Blackhat- Michael Mann can be a filmmaker that is almost second to none.  His film “Heat” in the mid-90s is probably the best cops and robbers movie of all time.  Mann has created memorable films including “The Insider” and “The Last of the Mohicans”.  With “Blackhat”, I get the feeling that Mann could have had something really good but the mechanics of the story get in the way.  Sure, “Blackhat” has the sleek coolness of a Mann film and centers on a hot-button theme (cyber terrorism between nations) that seems borrowed from the headlines.  The execution becomes sketchy when the computer specialists including Nick Hathaway (Chris Hemsworth) show up to arrest the architects of the cyber terrorism with a SWAT team and get involved in a firefight.  There are other giant stretches of logic which ultimately, ruin the momentum of the film.  ** 1/2

Le Voyage Dans La Lune (A Trip to the Moon)- Film is magical in the sense that a work of art can be a time capsule into a different era and time.  Watching this 12 minute film from 1902, directed by Georges Melies, was a truly transcendent moment.  The story centers on a group of astronomers taking a trip to the moon.  They build a vessel that resembles a bullet and in my favorite scene, get shot out of a long cannon toward our glowing heavenly body.  The moon has a face and the spaceship bullet lands in the moon’s right eye.  The adventurers discover a moon species called Selenites during their journey.  The movie is brimming with imagination, humor and the modernistic hopes of the advancement of science and exploration by human beings.  This is streaming on Netflix right now. Go check it out.  **** 1/2

Hector and the Search for Happiness- Simon Pegg’s acting skills are on display in this quirky comedy about a psychiatrist who travels the world to try and find out what makes people happy.  Is happiness based on wealth? Power?  How many lovers one has?  A lifelong love and commitment?  The premise is very interesting but borrowed.  There is definitely some sentimental schmaltz and I’m not sure that I go along with what he supposedly discovered at the end of the film.  This has been called “Eat, Pray, Love- the guy edition.”  ** 1/2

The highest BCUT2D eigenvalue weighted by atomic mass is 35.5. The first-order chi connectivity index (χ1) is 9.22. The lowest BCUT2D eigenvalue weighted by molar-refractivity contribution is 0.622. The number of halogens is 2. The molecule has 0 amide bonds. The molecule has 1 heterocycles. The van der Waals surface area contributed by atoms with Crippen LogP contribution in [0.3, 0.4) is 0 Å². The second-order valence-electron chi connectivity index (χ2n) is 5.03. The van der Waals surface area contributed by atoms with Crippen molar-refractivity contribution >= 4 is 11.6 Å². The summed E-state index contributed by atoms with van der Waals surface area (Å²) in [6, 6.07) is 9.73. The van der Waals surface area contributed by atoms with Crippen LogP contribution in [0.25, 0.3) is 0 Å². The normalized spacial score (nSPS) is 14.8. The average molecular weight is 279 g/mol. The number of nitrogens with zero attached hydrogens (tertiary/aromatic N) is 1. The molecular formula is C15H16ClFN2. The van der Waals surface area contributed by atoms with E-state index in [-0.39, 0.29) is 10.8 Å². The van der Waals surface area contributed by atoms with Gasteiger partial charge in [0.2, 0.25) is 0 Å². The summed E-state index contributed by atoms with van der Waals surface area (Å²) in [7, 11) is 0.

The Naked Gun: From the Files of Police Squad- Who doesn’t like an incompetent cop attempting to bring about justice even if it is brought about accidently?  Who also doesn’t like an appearance by OJ Simpson as Nordberg where he gets shot multiple times by bad guys, runs into a door frame, into walls and steps into a bear trap which puts him in the hospital (as a miraculous survivor)?  There are some big laughs here and Leslie Nielsen gives his signature performance as Frank Drebin.  Extra points as the setting of the climax involves a baseball game between the Seattle Mariners and the Los Angeles Angels.  ***

Crocodile Dundee- Probably, I first viewed this movie when I was 7 or 8.  I’m not sure I watched the entire picture as most of the story would have been dull to my boyhood self.  I noticed this streaming on Netflix and decided to reintroduce myself to Paul Hogan as Crocodile Dundee to see what has changed in 30 years.  Well…I can’t say I was a big fan. The story is stocked full of clichés.  A reporter (Linda Kozlowski) goes down to Australia to interview an eccentric crocodile poacher.  She ends up bringing him back to New York City.  So, one sees, this is the ultimate fish out of water story.  Of course, there also has to be romance between the two as virtually anyone could have predicted.  I still really like the scene where the would-be muggers pull a knife on Dundee and he pulls out a bigger knife.  That is as close to classic as one will get with this film.  **